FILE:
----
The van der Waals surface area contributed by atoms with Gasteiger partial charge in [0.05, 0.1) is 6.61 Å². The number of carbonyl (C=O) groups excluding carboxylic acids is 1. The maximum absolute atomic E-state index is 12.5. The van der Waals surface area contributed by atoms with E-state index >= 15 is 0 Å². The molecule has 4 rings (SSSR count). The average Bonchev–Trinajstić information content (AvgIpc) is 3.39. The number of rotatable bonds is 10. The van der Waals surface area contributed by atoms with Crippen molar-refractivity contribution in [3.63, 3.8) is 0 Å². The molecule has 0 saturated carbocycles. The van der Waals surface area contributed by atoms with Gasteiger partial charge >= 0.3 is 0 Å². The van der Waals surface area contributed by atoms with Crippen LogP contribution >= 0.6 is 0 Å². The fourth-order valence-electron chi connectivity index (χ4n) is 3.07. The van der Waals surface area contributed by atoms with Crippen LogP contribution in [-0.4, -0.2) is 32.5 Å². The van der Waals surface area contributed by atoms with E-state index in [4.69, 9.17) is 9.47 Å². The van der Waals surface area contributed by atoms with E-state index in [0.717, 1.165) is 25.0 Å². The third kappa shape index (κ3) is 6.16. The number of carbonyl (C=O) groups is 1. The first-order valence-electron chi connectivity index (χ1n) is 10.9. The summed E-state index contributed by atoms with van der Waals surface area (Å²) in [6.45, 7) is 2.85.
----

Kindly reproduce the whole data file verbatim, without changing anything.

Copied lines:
The van der Waals surface area contributed by atoms with Gasteiger partial charge in [0.05, 0.1) is 6.61 Å². The number of carbonyl (C=O) groups excluding carboxylic acids is 1. The maximum absolute atomic E-state index is 12.5. The van der Waals surface area contributed by atoms with E-state index >= 15 is 0 Å². The molecule has 4 rings (SSSR count). The average Bonchev–Trinajstić information content (AvgIpc) is 3.39. The number of rotatable bonds is 10. The van der Waals surface area contributed by atoms with Crippen molar-refractivity contribution in [3.63, 3.8) is 0 Å². The molecule has 0 saturated carbocycles. The van der Waals surface area contributed by atoms with Gasteiger partial charge >= 0.3 is 0 Å². The van der Waals surface area contributed by atoms with Crippen LogP contribution >= 0.6 is 0 Å². The fourth-order valence-electron chi connectivity index (χ4n) is 3.07. The van der Waals surface area contributed by atoms with Crippen LogP contribution in [-0.4, -0.2) is 32.5 Å². The van der Waals surface area contributed by atoms with E-state index in [4.69, 9.17) is 9.47 Å². The van der Waals surface area contributed by atoms with E-state index in [0.717, 1.165) is 25.0 Å². The third kappa shape index (κ3) is 6.16. The number of carbonyl (C=O) groups is 1. The first-order valence-electron chi connectivity index (χ1n) is 10.9. The summed E-state index contributed by atoms with van der Waals surface area (Å²) in [6.45, 7) is 2.85.